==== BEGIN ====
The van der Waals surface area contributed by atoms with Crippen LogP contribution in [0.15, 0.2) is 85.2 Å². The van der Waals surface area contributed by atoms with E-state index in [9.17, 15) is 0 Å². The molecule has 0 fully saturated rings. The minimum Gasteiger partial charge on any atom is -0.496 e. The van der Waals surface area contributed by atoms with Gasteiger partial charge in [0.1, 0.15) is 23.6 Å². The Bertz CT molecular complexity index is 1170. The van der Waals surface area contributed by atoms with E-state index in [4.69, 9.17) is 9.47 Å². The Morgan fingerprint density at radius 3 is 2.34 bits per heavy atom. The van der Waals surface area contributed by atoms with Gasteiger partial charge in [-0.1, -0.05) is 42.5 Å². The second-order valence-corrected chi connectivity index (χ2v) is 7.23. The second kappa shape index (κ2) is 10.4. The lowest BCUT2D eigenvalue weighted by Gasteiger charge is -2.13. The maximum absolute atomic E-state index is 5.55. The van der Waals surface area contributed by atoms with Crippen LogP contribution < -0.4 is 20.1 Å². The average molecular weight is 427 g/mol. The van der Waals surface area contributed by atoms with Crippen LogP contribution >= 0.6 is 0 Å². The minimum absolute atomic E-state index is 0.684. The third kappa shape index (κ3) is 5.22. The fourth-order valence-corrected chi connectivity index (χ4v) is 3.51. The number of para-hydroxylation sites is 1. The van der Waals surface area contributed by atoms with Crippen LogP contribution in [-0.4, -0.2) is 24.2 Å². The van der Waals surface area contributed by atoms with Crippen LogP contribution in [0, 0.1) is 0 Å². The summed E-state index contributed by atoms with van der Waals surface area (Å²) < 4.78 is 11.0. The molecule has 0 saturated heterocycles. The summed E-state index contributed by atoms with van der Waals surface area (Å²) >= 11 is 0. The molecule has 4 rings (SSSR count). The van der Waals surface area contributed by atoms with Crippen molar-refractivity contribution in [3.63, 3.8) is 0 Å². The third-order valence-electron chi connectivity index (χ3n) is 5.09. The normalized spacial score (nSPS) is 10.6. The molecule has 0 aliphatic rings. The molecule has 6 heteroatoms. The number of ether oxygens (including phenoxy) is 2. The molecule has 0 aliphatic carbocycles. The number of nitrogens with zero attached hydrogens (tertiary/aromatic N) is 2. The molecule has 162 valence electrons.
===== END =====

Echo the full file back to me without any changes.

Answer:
The van der Waals surface area contributed by atoms with Crippen LogP contribution in [0.15, 0.2) is 85.2 Å². The van der Waals surface area contributed by atoms with E-state index in [9.17, 15) is 0 Å². The molecule has 0 fully saturated rings. The minimum Gasteiger partial charge on any atom is -0.496 e. The van der Waals surface area contributed by atoms with Gasteiger partial charge in [0.1, 0.15) is 23.6 Å². The Bertz CT molecular complexity index is 1170. The van der Waals surface area contributed by atoms with E-state index in [4.69, 9.17) is 9.47 Å². The Morgan fingerprint density at radius 3 is 2.34 bits per heavy atom. The van der Waals surface area contributed by atoms with Gasteiger partial charge in [-0.1, -0.05) is 42.5 Å². The second-order valence-corrected chi connectivity index (χ2v) is 7.23. The second kappa shape index (κ2) is 10.4. The lowest BCUT2D eigenvalue weighted by Gasteiger charge is -2.13. The maximum absolute atomic E-state index is 5.55. The van der Waals surface area contributed by atoms with Crippen LogP contribution < -0.4 is 20.1 Å². The average molecular weight is 427 g/mol. The van der Waals surface area contributed by atoms with Crippen LogP contribution >= 0.6 is 0 Å². The minimum absolute atomic E-state index is 0.684. The third kappa shape index (κ3) is 5.22. The fourth-order valence-corrected chi connectivity index (χ4v) is 3.51. The number of para-hydroxylation sites is 1. The van der Waals surface area contributed by atoms with Crippen LogP contribution in [-0.4, -0.2) is 24.2 Å². The van der Waals surface area contributed by atoms with Crippen LogP contribution in [0, 0.1) is 0 Å². The summed E-state index contributed by atoms with van der Waals surface area (Å²) < 4.78 is 11.0. The molecule has 0 saturated heterocycles. The summed E-state index contributed by atoms with van der Waals surface area (Å²) >= 11 is 0. The molecule has 4 rings (SSSR count). The van der Waals surface area contributed by atoms with Crippen molar-refractivity contribution in [3.63, 3.8) is 0 Å². The third-order valence-electron chi connectivity index (χ3n) is 5.09. The normalized spacial score (nSPS) is 10.6. The molecule has 0 aliphatic rings. The molecule has 6 heteroatoms. The number of ether oxygens (including phenoxy) is 2. The molecule has 0 aliphatic carbocycles. The number of nitrogens with zero attached hydrogens (tertiary/aromatic N) is 2. The molecule has 162 valence electrons.